Blockchain has the potential to revolutionise the way we leverage trust and even the way we think about trust. It is a fundamental good. While largely intangible, it is key to the functioning of practically every meaningful interaction in society.
We tend to think of trust concerning businesses, banking, relationships and finance since the necessity of trust in these areas is clear and undeniable. But it goes a lot further. In fact, without trust, no transaction can go forward. The very idea of even the simplest negotiations becomes implausible without it. Unfortunately, according to the World Economic Forum, trust towards governments, banks, media and institutions is rapidly eroding. Without trust, the law becomes tyranny and business become piracy.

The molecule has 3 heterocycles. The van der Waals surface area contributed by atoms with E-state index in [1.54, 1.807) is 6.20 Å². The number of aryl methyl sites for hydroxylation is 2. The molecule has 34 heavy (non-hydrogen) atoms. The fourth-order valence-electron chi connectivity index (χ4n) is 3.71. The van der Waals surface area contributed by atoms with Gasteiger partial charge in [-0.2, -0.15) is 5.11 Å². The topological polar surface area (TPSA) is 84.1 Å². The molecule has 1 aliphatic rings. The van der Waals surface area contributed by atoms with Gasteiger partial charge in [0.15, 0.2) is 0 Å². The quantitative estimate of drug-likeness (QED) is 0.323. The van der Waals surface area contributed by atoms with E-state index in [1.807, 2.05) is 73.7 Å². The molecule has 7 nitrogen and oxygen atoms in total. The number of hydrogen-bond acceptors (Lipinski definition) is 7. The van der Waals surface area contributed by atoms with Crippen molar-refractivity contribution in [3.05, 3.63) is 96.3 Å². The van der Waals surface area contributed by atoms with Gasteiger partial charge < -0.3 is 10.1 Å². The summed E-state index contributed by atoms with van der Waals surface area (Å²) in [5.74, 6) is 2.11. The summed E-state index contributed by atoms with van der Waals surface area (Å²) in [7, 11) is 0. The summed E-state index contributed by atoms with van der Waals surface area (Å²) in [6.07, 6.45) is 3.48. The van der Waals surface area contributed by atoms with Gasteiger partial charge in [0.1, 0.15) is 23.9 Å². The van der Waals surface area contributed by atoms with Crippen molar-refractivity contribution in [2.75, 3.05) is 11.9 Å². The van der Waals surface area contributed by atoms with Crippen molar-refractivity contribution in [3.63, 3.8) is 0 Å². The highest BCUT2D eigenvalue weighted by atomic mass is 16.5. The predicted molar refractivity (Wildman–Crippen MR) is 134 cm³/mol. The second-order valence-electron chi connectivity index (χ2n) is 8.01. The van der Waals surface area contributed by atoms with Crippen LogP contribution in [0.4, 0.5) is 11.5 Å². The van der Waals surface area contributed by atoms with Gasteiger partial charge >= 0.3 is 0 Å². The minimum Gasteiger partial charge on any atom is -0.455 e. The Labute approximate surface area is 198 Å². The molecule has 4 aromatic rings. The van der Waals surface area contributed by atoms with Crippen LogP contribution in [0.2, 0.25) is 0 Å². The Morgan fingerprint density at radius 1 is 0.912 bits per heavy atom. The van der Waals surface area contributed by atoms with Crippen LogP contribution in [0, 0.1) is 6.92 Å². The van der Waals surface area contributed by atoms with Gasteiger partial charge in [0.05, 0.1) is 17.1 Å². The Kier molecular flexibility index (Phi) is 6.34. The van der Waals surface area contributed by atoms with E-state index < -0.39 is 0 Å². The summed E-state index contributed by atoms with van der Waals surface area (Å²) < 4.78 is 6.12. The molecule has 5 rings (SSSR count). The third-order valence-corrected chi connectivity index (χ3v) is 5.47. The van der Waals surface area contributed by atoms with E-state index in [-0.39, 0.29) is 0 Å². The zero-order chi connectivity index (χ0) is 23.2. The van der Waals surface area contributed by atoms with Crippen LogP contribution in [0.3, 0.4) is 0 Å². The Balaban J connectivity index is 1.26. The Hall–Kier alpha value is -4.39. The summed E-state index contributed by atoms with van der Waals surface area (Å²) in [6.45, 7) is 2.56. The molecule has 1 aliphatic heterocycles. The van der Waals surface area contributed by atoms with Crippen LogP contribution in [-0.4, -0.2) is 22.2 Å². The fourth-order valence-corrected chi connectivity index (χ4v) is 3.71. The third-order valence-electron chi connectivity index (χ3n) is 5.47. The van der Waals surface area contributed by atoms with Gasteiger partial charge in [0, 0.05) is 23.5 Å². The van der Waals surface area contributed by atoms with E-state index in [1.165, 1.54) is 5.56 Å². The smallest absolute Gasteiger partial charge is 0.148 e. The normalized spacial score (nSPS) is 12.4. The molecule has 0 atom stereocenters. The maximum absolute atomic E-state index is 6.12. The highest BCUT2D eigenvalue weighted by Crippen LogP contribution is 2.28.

Currently, trust is created across various domains with various means. We have our system of credit, various checks and balances, laws, and regulations, as well as whatever security measures we have in place. We start relationships with or extend credit to people and organisations whom we trust. To establish this, we rely on reputations, proven track records of trustworthiness, and other vague notions.
This allows us to do business with people whom we may not necessarily know. But there are still loopholes in our systems and …